Editor's note: The first video contains some graphic details of the accident and some salty language.
When Ken Krayeske and Tony Cherolis contacted Colleen Kelly Alexander to see if she would be willing to let them place a Ghost Bike memorial at the corner of Boston Post Road and Neck Road, she hesitated.
She is when she was run over by a truck at that corner, while biking home from work.
After flatlining twice following the accident, and being revived, and then going through a series of extremely painful and arduous operations to repair and reconstruct the parts of her body that were demolished, Colleen is not yet able to work.
She has been dedicating what spare time and energy she has to raising money for the organizations that helped save her life and raising awareness about bike safety.
She wondered what it would be like to visit the scene of the accident again and look at the spot where it all happened. She did not know if she was ready for that.
And then she says yes
And then, as she so often does when she thinks that something good might come out of an action, she said yes.
And so about a dozen people gathered 9 a.m. Sunday at the corner of Neck Road and Boston Post Road for a Ghost Bike ceremony, one of hundreds around the world intended to memorialize those who have been killed or hit while riding, the Ghost Bike website says:
Ghost Bikes are small and somber memorials for bicyclists who are killed or hit on the street. A bicycle is painted all white and locked to a street sign near the crash site, accompanied by a small plaque. They serve as reminders of the tragedy that took place on an otherwise anonymous street corner, and as quiet statements in support of cyclists' right to safe travel.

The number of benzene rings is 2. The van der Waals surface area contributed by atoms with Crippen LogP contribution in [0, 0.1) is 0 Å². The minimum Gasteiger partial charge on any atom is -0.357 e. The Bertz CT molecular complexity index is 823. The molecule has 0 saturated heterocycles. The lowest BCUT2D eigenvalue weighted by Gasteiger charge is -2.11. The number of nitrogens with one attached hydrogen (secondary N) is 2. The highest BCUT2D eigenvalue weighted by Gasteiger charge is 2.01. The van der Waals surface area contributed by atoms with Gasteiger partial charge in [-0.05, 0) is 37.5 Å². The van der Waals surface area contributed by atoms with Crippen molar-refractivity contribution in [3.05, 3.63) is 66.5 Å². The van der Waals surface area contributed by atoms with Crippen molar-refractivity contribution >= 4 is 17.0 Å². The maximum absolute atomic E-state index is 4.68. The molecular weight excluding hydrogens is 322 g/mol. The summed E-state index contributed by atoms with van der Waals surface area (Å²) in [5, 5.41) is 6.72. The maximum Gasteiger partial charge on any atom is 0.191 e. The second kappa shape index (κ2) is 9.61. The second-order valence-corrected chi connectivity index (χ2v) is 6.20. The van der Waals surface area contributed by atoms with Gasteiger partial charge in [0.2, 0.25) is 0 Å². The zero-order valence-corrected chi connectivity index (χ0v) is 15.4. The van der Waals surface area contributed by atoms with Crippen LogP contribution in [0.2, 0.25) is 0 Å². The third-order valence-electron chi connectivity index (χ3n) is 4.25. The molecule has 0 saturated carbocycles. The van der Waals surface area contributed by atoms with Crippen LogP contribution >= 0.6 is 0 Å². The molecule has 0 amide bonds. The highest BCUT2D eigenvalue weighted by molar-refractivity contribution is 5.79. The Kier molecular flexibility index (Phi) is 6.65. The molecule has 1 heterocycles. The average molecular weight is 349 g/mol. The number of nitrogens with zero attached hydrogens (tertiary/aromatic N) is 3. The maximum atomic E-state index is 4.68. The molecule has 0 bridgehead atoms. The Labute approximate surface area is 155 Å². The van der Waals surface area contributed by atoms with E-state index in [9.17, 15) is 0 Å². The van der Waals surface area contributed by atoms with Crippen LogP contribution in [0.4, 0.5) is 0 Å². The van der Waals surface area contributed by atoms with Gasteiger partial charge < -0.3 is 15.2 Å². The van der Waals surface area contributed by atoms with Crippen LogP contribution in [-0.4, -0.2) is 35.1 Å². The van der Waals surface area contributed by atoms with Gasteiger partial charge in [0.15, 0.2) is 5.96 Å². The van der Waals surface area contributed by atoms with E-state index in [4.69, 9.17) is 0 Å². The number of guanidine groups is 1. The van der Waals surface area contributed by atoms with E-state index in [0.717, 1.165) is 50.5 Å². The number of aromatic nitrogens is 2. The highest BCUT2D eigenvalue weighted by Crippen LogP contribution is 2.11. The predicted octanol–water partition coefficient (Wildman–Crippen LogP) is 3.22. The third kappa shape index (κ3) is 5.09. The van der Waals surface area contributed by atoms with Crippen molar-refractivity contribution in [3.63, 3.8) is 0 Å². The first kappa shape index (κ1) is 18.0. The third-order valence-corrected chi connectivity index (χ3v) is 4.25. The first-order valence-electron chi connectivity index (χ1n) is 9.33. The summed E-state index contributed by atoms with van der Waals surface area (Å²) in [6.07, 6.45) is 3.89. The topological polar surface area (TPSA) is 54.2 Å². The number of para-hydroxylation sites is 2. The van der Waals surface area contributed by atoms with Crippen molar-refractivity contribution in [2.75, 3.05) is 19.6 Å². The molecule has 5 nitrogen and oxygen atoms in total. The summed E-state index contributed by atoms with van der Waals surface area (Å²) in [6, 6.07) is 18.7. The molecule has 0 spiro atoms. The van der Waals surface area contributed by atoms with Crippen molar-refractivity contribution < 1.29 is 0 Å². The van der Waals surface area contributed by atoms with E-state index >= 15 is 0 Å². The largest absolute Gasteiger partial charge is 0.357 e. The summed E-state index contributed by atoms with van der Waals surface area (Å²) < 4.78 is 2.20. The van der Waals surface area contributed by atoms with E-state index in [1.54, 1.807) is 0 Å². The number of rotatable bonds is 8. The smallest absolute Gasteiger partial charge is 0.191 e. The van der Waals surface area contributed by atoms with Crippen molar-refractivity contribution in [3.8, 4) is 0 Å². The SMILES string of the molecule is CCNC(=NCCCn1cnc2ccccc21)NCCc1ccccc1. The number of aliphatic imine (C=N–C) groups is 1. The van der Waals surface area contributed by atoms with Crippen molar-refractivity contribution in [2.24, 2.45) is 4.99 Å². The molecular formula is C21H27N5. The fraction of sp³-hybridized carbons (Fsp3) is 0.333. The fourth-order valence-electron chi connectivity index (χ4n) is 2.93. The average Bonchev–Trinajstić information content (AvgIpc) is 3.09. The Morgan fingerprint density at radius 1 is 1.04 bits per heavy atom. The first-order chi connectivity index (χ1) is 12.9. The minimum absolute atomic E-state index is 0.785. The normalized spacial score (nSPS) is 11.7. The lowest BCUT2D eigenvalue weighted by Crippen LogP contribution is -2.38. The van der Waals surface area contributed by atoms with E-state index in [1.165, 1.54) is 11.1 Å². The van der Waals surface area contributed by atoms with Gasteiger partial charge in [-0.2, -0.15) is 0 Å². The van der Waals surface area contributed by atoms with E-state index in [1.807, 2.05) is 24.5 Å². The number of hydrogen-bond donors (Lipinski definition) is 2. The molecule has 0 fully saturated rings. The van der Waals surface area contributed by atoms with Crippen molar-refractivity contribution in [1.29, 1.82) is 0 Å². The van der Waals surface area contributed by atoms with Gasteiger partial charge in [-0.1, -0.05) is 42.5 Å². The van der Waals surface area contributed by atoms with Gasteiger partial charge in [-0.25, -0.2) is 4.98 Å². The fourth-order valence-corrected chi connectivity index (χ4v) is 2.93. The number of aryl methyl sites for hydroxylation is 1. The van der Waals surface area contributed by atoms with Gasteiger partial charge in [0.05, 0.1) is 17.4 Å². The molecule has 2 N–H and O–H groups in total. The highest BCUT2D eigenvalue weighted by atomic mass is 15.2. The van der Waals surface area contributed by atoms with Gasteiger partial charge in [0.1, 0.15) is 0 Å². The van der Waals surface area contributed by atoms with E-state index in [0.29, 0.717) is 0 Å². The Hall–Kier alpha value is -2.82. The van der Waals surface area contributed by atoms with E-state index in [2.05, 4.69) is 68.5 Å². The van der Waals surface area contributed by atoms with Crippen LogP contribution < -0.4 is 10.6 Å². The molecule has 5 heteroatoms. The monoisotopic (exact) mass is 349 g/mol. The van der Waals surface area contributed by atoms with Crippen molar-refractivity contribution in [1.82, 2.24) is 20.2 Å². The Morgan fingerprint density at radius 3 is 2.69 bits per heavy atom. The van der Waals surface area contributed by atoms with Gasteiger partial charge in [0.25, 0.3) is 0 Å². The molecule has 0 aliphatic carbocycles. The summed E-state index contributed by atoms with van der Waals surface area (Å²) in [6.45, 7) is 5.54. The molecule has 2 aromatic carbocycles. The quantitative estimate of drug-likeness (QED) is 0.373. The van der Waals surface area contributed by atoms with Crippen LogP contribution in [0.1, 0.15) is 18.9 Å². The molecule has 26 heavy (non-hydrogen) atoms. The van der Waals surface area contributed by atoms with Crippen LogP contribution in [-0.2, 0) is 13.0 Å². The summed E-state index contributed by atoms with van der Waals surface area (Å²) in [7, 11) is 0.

Lindsay Cummings, of the Madison Ambulance Association, who drove the ambulance that October day, safe and fast enough to get to Yale-New Haven Hospital so that Colleen could be revived twice when she flatlined, was there at the ceremony. So was Amanda Bernier from Madison Ambulance Association, who not only helped administer life-saving medical support, but also held her hand over Colleen's heart to comfort her en route to the hospital. They were one of several emergency medical responders from , and the all-volunteer who were among the team of medical experts, on the scene and at Yale-New Haven hospital, who helped save Colleen that October day.
Two heroes and their inspiration
On Sunday, Colleen gave Lindsay a long hug, and then another to Amanda. Colleen told Lindsay and Amanda that they, along with the other emergency responders, were her heroes.
"It's so good to see her here, able to do this," Lindsay said. "She is our inspiration."
"She is an inspiration, and courageous," Amanda said. "She is the definition of the word."
"And you are my life savers," Colleen responded. They talked quietly just before the ceremony as Colleen slipped out of her cute short skirt and t-shirt to reveal her biking outfit underneath. The black bike top and shorts proclaim Colleen's identity as a member of an elite group of bikers who have finished 600-mile marathon rides and triathlons, which she has. The outfit also reveals deep and profound scars, which are a testimony to Colleen's status as the survivor she is.
Well-prepared emergency responders
When Lindsay and Amanda were asked whether they thought Colleen would make it that day of the accident, they looked puzzled at the question. "That's not how we think of our patients," Amanda said, shaking her head gently and smiling. Rather, she and Lindsay said, they just think about what it's going to take to deliver their patients safely to the next set of life-saving hands at the hospital.